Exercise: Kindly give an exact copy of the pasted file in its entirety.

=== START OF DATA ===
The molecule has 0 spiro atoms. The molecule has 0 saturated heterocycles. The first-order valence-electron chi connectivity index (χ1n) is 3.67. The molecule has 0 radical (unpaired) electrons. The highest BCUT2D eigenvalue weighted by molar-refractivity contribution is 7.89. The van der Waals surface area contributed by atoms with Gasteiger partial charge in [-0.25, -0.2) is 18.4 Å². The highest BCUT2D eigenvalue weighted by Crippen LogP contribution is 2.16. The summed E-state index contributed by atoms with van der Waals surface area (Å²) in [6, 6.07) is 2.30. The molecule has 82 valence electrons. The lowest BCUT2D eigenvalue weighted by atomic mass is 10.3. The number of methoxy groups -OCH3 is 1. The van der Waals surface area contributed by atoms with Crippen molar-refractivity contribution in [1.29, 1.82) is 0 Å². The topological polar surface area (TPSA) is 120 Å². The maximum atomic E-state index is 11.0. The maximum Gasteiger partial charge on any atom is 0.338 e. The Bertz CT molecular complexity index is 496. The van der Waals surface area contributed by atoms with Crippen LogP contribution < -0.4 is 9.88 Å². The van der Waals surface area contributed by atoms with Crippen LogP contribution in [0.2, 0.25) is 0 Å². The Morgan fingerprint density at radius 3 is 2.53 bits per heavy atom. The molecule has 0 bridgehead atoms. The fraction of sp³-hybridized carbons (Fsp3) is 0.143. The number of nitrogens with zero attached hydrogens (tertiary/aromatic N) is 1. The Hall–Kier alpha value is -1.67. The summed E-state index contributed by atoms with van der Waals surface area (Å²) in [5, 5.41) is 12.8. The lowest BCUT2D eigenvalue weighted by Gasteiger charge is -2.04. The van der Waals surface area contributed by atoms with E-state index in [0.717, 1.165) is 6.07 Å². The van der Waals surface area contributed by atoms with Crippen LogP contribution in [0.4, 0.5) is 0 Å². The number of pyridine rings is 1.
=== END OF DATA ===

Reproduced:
The molecule has 0 spiro atoms. The molecule has 0 saturated heterocycles. The first-order valence-electron chi connectivity index (χ1n) is 3.67. The molecule has 0 radical (unpaired) electrons. The highest BCUT2D eigenvalue weighted by molar-refractivity contribution is 7.89. The van der Waals surface area contributed by atoms with Gasteiger partial charge in [-0.25, -0.2) is 18.4 Å². The highest BCUT2D eigenvalue weighted by Crippen LogP contribution is 2.16. The summed E-state index contributed by atoms with van der Waals surface area (Å²) in [6, 6.07) is 2.30. The molecule has 82 valence electrons. The lowest BCUT2D eigenvalue weighted by atomic mass is 10.3. The number of methoxy groups -OCH3 is 1. The van der Waals surface area contributed by atoms with Crippen molar-refractivity contribution in [1.29, 1.82) is 0 Å². The topological polar surface area (TPSA) is 120 Å². The maximum atomic E-state index is 11.0. The maximum Gasteiger partial charge on any atom is 0.338 e. The Bertz CT molecular complexity index is 496. The van der Waals surface area contributed by atoms with Crippen LogP contribution < -0.4 is 9.88 Å². The van der Waals surface area contributed by atoms with Crippen LogP contribution in [0.2, 0.25) is 0 Å². The Morgan fingerprint density at radius 3 is 2.53 bits per heavy atom. The molecule has 0 bridgehead atoms. The fraction of sp³-hybridized carbons (Fsp3) is 0.143. The number of nitrogens with zero attached hydrogens (tertiary/aromatic N) is 1. The Hall–Kier alpha value is -1.67. The summed E-state index contributed by atoms with van der Waals surface area (Å²) in [5, 5.41) is 12.8. The lowest BCUT2D eigenvalue weighted by Gasteiger charge is -2.04. The van der Waals surface area contributed by atoms with E-state index in [0.717, 1.165) is 6.07 Å². The van der Waals surface area contributed by atoms with Crippen LogP contribution in [0.4, 0.5) is 0 Å². The number of pyridine rings is 1.